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Whether you’re vacationing in Budapest or Baltimore, taking a trip often includes unexpected expenses. Here’s how to escape these budget-busting costs.
The fee: Cell phone roaming charges, even if you turn on your phone only occasionally, can make for an unpleasant surprise on your bill.
The fix: Get a plan. Many carriers offer international data and voice plans for affordable daily rates—on the days you need it. Caution: If you don’t plan on using your phone every day, remember to shut down all of your apps. If they’re running in the background, you’ll be charged for roaming.
Avoid foreign transaction fees and earn rewards with the AAA Dollars Plus Mastercard. Apply Now.Read More
The fee: Many credit card companies charge foreign transaction fees—about 3 percent—for purchases made internationally. If you’re planning to spend $1,000 or more, the extra charges could weigh down your wallet.
The fix: Shop around. Some credit cards don’t charge extra fees for purchases made abroad. Or, consider using cash for all your purchases—but keep in mind currency exchange fees can be hefty, too.
The fee: You would never drive your own car without insurance, but is the extra protection necessary with a rental car? Most companies always ask if you want collision coverage and other extra protection.
The fix: Rental car insurance is often covered by your credit card company (if you pay for the rental with your credit card) and also sometimes by your own car’s insurance provider. Before you purchase protection from the rental car company, learn what coverage your credit card and personal auto insurance offer. In some overseas destinations, additional coverage may be required.
The fee: All-inclusive doesn’t always mean all-inclusive. Some resorts charge extra for wifi, alcoholic drinks and special activities, such as scuba diving.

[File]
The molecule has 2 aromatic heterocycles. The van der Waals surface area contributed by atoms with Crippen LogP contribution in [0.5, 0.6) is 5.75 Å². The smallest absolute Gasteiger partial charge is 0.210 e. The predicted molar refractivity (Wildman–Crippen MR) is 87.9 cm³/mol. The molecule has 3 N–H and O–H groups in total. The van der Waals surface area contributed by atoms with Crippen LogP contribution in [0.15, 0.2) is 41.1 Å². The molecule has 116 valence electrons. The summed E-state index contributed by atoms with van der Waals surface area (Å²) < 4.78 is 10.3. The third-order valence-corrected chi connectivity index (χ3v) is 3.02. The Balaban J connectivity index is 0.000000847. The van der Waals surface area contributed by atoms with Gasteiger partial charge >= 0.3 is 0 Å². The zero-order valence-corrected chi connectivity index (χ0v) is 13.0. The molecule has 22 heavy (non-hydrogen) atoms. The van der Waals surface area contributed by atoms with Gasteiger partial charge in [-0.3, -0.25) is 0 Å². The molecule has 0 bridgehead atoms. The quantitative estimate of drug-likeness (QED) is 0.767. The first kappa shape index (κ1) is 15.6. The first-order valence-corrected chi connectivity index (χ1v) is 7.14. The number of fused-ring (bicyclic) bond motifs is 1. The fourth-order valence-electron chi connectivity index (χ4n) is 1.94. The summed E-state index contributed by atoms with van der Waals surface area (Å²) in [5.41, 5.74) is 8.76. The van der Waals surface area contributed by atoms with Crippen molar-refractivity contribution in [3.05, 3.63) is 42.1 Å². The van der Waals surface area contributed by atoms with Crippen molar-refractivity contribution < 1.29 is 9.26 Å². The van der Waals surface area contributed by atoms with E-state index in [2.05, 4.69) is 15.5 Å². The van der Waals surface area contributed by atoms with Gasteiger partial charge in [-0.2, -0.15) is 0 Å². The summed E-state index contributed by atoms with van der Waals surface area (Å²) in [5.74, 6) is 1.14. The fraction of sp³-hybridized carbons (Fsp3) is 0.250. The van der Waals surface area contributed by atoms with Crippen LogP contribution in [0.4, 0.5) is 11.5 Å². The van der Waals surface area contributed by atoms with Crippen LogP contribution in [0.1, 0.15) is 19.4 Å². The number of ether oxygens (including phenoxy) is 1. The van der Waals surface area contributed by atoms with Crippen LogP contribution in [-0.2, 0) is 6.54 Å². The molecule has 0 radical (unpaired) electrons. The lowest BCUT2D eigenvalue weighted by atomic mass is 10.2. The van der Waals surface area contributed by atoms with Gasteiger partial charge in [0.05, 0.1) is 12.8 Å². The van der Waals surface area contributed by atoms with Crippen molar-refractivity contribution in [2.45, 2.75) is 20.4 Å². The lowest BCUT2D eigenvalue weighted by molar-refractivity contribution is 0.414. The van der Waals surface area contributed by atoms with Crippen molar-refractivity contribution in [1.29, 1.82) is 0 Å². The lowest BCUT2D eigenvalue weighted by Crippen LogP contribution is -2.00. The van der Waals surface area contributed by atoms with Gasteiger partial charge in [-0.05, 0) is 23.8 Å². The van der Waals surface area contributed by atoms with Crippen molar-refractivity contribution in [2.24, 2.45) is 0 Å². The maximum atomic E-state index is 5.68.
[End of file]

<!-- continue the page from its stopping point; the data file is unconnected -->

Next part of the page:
The fix: Do your research—or work with a travel advisor. Some properties do include tax, food and drinks and activities in the advertised price. Travel advisors have working relationships and knowledge of many properties—and are a great way to save you time and peace of mind.
The fee: Airlines have been charging for checked baggage for years, but mainstream carriers—not just discount airlines—are adding fees for carry-on bags if you book discounted seats.
The fix: Read the fine print. Certain seats, often dubbed as “basic economy seats,” are cheaper, but may require additional fees for carry-ons. Do the math to make sure the ticket savings aren’t undone by the extra charge for your carry-on.
The fee: Telephone booking charges on airline tickets can be an unwelcome surprise. Some airlines charge as much as $25 when you cash in miles over the phone.
The fix: Go online. It’s free, and often faster, to book rewards tickets on the internet.
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The fee: International value added tax, or VAT, often found in Europe, charges tourists extra taxes on goods, sometimes as much as 25 percent.
The fix: Keep your receipts. Most countries exempt exports from the VAT, and you can often get a refund at the airport as you’re leaving. The easiest way to do this is to work with the merchant—they can often handle the paperwork as you’re paying.
The fee: While we may take free restrooms for granted, the custom isn’t universal. In Europe especially, it’s common to pay about 50 cents for using public restrooms.
The fix: Find free relief. Public buildings (think train stations, libraries and museums) rarely charge for bathroom use.